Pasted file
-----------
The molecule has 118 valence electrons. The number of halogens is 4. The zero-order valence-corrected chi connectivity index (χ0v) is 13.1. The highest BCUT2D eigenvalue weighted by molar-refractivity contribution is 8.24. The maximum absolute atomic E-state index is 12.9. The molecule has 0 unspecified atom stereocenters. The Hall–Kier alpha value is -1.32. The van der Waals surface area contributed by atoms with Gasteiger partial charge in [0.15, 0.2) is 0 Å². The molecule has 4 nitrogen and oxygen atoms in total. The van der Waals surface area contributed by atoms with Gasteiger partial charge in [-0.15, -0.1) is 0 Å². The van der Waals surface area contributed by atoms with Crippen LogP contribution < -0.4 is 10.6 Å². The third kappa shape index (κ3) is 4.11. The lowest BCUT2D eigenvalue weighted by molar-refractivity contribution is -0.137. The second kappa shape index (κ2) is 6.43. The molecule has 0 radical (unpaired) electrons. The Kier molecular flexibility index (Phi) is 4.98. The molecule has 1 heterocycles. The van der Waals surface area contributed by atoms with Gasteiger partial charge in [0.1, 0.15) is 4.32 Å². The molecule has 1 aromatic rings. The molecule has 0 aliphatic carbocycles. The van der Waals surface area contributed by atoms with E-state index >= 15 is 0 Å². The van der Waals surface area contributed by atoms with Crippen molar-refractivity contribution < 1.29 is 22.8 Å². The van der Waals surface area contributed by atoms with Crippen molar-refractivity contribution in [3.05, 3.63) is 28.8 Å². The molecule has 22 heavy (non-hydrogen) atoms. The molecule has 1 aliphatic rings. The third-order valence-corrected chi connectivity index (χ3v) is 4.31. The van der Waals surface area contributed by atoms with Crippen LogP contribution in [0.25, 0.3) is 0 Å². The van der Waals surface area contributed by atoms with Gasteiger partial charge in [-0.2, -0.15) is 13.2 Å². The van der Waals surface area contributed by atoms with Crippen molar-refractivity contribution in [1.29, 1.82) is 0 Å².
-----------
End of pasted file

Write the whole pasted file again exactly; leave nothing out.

The molecule has 118 valence electrons. The number of halogens is 4. The zero-order valence-corrected chi connectivity index (χ0v) is 13.1. The highest BCUT2D eigenvalue weighted by molar-refractivity contribution is 8.24. The maximum absolute atomic E-state index is 12.9. The molecule has 0 unspecified atom stereocenters. The Hall–Kier alpha value is -1.32. The van der Waals surface area contributed by atoms with Gasteiger partial charge in [0.15, 0.2) is 0 Å². The molecule has 4 nitrogen and oxygen atoms in total. The van der Waals surface area contributed by atoms with Gasteiger partial charge in [-0.15, -0.1) is 0 Å². The van der Waals surface area contributed by atoms with Crippen LogP contribution < -0.4 is 10.6 Å². The third kappa shape index (κ3) is 4.11. The lowest BCUT2D eigenvalue weighted by molar-refractivity contribution is -0.137. The second kappa shape index (κ2) is 6.43. The molecule has 0 radical (unpaired) electrons. The Kier molecular flexibility index (Phi) is 4.98. The molecule has 1 heterocycles. The van der Waals surface area contributed by atoms with Gasteiger partial charge in [0.1, 0.15) is 4.32 Å². The molecule has 1 aromatic rings. The molecule has 0 aliphatic carbocycles. The van der Waals surface area contributed by atoms with E-state index >= 15 is 0 Å². The van der Waals surface area contributed by atoms with Crippen molar-refractivity contribution < 1.29 is 22.8 Å². The van der Waals surface area contributed by atoms with Crippen molar-refractivity contribution in [3.05, 3.63) is 28.8 Å². The molecule has 22 heavy (non-hydrogen) atoms. The molecule has 1 aliphatic rings. The third-order valence-corrected chi connectivity index (χ3v) is 4.31. The van der Waals surface area contributed by atoms with Crippen LogP contribution in [0.25, 0.3) is 0 Å². The van der Waals surface area contributed by atoms with Gasteiger partial charge in [-0.2, -0.15) is 13.2 Å². The van der Waals surface area contributed by atoms with Crippen molar-refractivity contribution in [1.29, 1.82) is 0 Å².